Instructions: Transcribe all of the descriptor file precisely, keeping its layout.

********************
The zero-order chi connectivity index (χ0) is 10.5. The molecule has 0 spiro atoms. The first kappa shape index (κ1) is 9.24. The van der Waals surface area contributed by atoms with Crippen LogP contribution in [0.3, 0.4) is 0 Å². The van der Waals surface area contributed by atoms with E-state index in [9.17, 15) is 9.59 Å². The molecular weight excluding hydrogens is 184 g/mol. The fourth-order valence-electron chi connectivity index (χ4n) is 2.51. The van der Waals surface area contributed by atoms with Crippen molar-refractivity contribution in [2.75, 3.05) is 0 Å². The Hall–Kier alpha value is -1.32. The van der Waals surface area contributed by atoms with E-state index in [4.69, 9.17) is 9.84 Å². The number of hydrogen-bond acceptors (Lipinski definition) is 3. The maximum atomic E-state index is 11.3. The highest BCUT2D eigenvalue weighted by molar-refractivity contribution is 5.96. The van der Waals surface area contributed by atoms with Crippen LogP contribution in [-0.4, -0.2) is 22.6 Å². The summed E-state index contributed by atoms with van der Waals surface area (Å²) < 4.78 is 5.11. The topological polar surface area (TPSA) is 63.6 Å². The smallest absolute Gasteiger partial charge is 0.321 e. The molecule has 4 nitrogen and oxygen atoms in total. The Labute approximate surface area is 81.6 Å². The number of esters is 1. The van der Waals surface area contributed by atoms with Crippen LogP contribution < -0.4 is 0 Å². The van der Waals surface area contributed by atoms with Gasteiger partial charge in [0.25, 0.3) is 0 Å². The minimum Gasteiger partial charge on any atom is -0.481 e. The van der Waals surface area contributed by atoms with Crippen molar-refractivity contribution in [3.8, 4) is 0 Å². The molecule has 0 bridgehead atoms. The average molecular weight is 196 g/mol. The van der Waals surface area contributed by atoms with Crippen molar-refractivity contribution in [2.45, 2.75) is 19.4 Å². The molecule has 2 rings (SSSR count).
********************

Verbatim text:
The zero-order chi connectivity index (χ0) is 10.5. The molecule has 0 spiro atoms. The first kappa shape index (κ1) is 9.24. The van der Waals surface area contributed by atoms with Crippen LogP contribution in [0.3, 0.4) is 0 Å². The van der Waals surface area contributed by atoms with E-state index in [9.17, 15) is 9.59 Å². The molecular weight excluding hydrogens is 184 g/mol. The fourth-order valence-electron chi connectivity index (χ4n) is 2.51. The van der Waals surface area contributed by atoms with Crippen molar-refractivity contribution in [2.75, 3.05) is 0 Å². The Hall–Kier alpha value is -1.32. The van der Waals surface area contributed by atoms with E-state index in [4.69, 9.17) is 9.84 Å². The number of hydrogen-bond acceptors (Lipinski definition) is 3. The maximum atomic E-state index is 11.3. The highest BCUT2D eigenvalue weighted by molar-refractivity contribution is 5.96. The van der Waals surface area contributed by atoms with Crippen LogP contribution in [-0.4, -0.2) is 22.6 Å². The summed E-state index contributed by atoms with van der Waals surface area (Å²) < 4.78 is 5.11. The topological polar surface area (TPSA) is 63.6 Å². The smallest absolute Gasteiger partial charge is 0.321 e. The molecule has 4 nitrogen and oxygen atoms in total. The Labute approximate surface area is 81.6 Å². The number of esters is 1. The van der Waals surface area contributed by atoms with Crippen LogP contribution < -0.4 is 0 Å². The van der Waals surface area contributed by atoms with Gasteiger partial charge in [0.25, 0.3) is 0 Å². The minimum Gasteiger partial charge on any atom is -0.481 e. The van der Waals surface area contributed by atoms with Crippen molar-refractivity contribution in [3.8, 4) is 0 Å². The molecule has 0 bridgehead atoms. The average molecular weight is 196 g/mol. The van der Waals surface area contributed by atoms with Crippen molar-refractivity contribution in [2.45, 2.75) is 19.4 Å². The molecule has 2 rings (SSSR count).